My major contribution to the field of materials science and quantum materials has been the discovery of 2D anisotropic materials (a new class of materials that can enable quantum computing), the ability to engineer the quasi-one-dimensional chain directions (atomic chains that can carry information, photons, electrons and other information in a particular direction), the discovery of Moire excitons (information-carrying photons useful for quantum information technologies) and the discovery of graphene or semiconductor diodes and solar cells.
I do not know how my work will age in time, but, at the moment, the discovery of exotic exciton complexes and defects engineering in layered materials appear to be the most impactful.
Q: Where do you think the U.S. research community stands in comparison to the rest of the world’s work on quantum computing solutions, in which quantum materials are the building blocks?
A: In my view, the U.S. still has a lead on the rest of the world in this field. That being said, the gap is closing very quickly. This is in part because everyone is recognizing the immense potential of quantum computing solutions and they are investing heavily in this field. But it takes a village to raise a child and my work isn’t possible without my collaborators from Germany to the U.K. and more.
Q: In the past year you’ve received national and international awards for your influential work. Which awards have meant the most to you?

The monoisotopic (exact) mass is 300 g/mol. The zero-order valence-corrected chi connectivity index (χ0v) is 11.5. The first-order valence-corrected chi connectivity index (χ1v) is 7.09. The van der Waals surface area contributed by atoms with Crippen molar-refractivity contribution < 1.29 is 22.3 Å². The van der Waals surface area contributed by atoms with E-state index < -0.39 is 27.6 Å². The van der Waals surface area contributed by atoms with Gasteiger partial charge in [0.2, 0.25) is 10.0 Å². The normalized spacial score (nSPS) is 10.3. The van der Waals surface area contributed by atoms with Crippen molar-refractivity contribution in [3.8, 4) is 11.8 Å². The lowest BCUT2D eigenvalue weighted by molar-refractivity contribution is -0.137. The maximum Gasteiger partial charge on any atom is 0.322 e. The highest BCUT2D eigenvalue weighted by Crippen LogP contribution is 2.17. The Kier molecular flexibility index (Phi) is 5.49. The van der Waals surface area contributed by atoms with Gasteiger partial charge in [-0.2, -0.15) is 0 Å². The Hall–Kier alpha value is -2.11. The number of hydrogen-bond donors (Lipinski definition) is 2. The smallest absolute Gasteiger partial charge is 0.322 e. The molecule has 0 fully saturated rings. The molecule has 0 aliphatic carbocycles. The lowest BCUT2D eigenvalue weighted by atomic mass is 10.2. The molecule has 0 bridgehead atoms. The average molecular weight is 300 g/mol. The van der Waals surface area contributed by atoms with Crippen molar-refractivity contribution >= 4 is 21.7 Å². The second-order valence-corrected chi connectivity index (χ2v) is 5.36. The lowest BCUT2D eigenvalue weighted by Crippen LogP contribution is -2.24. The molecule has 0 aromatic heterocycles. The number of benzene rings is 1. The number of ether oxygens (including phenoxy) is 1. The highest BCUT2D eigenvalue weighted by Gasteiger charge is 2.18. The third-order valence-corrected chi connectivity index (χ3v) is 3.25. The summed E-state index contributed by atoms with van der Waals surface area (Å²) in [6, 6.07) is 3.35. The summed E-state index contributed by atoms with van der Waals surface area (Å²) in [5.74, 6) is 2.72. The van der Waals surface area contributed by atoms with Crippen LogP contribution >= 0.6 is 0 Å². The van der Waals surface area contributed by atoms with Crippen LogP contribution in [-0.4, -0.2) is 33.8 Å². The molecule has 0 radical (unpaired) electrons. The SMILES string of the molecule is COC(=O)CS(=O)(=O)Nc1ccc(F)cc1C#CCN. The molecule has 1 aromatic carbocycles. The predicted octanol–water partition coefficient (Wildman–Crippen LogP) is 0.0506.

A: By far my most prestigious award was given by President Donald J. Trump in July 2018 — the Presidential Early Career Award for Scientists and Engineers, known as PECASE.
Then in December, I received an award from the Web of Science, the largest scientific and engineering database in the world, which identified my work as some of the most influential research in the past decade.
I was also named one of the 10 Outstanding Young Persons of the World by the Republic of Turkey, where I am from. This award, organized by the Junior Chamber International, recognizes 10 young people under 40 years of age and aims to provide development opportunities that empower young people in the world to create positive change. In Turkey, the selection committee consists of university presidents, deans, famous professors and previous winners, and they give the award to individuals who show distinction in science and engineering at a global scale and have a well established academic record. I was given the award focusing on leadership in sciences and technology.
This recognition means that the direction that my team and I are taking is making the impact we hope it would. It gives us confidence in the kind of work we do. Knowing that people read, enjoy and appreciate the work coming out of my lab, in return, makes it more enjoyable for everyone on our team. It gives me confidence to take more aggressive steps.
I am hoping the recognition will help me to establish myself as one of the innovators in the field.
Q: How have Arizona State University and the Ira A. Fulton Schools of Engineering helped you to be successful?
A: From the first day, the Fulton Schools and ASU have always been 100% behind my endeavors. Materials Initiative Director Bill Petuskey, School for the Engineering of Matter, Transport and Energy Director Lenore Dai, Professor Nate Newman and Fulton Schools Dean Kyle Squires have all assisted and supported me along with so many others within ASU who have helped behind the scenes. I am forever thankful to everyone from staff members all the way up to ASU President Michael Crow.
Q: What’s next?
A: In the future, I would like to be able to have a library of quantum materials that people will closely link to my name. I want to sustain a strong materials synthesis and characterization team and build a center or cluster effort focusing on quantum applications.